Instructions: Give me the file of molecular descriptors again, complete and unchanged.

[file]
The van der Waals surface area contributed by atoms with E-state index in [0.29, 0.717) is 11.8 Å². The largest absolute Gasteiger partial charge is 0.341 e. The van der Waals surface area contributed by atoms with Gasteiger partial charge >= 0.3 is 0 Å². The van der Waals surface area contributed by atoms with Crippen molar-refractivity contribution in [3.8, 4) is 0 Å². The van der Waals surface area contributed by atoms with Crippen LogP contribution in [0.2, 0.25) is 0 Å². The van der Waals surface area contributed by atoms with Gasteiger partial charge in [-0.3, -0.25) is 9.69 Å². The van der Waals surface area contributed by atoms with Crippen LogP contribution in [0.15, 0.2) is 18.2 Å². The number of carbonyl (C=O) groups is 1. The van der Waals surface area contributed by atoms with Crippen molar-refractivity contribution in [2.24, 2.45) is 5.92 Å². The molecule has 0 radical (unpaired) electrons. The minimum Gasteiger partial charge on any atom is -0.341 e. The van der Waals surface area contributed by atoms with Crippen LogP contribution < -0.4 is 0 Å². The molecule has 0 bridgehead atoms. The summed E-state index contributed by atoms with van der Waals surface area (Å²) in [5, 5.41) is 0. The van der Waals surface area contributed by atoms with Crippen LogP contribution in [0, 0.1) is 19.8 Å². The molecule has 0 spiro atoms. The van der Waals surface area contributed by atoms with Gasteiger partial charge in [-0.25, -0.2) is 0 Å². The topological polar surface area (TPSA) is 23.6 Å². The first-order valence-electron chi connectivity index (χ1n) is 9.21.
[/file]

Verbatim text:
The van der Waals surface area contributed by atoms with E-state index in [0.29, 0.717) is 11.8 Å². The largest absolute Gasteiger partial charge is 0.341 e. The van der Waals surface area contributed by atoms with Gasteiger partial charge >= 0.3 is 0 Å². The van der Waals surface area contributed by atoms with Crippen molar-refractivity contribution in [3.8, 4) is 0 Å². The van der Waals surface area contributed by atoms with Crippen LogP contribution in [0.2, 0.25) is 0 Å². The van der Waals surface area contributed by atoms with Gasteiger partial charge in [-0.3, -0.25) is 9.69 Å². The van der Waals surface area contributed by atoms with Crippen LogP contribution in [0.15, 0.2) is 18.2 Å². The number of carbonyl (C=O) groups is 1. The van der Waals surface area contributed by atoms with Crippen molar-refractivity contribution in [2.24, 2.45) is 5.92 Å². The molecule has 0 radical (unpaired) electrons. The minimum Gasteiger partial charge on any atom is -0.341 e. The van der Waals surface area contributed by atoms with Crippen LogP contribution < -0.4 is 0 Å². The molecule has 0 bridgehead atoms. The summed E-state index contributed by atoms with van der Waals surface area (Å²) in [5, 5.41) is 0. The van der Waals surface area contributed by atoms with Crippen LogP contribution in [0, 0.1) is 19.8 Å². The molecule has 0 spiro atoms. The van der Waals surface area contributed by atoms with Gasteiger partial charge in [-0.25, -0.2) is 0 Å². The topological polar surface area (TPSA) is 23.6 Å². The first-order valence-electron chi connectivity index (χ1n) is 9.21.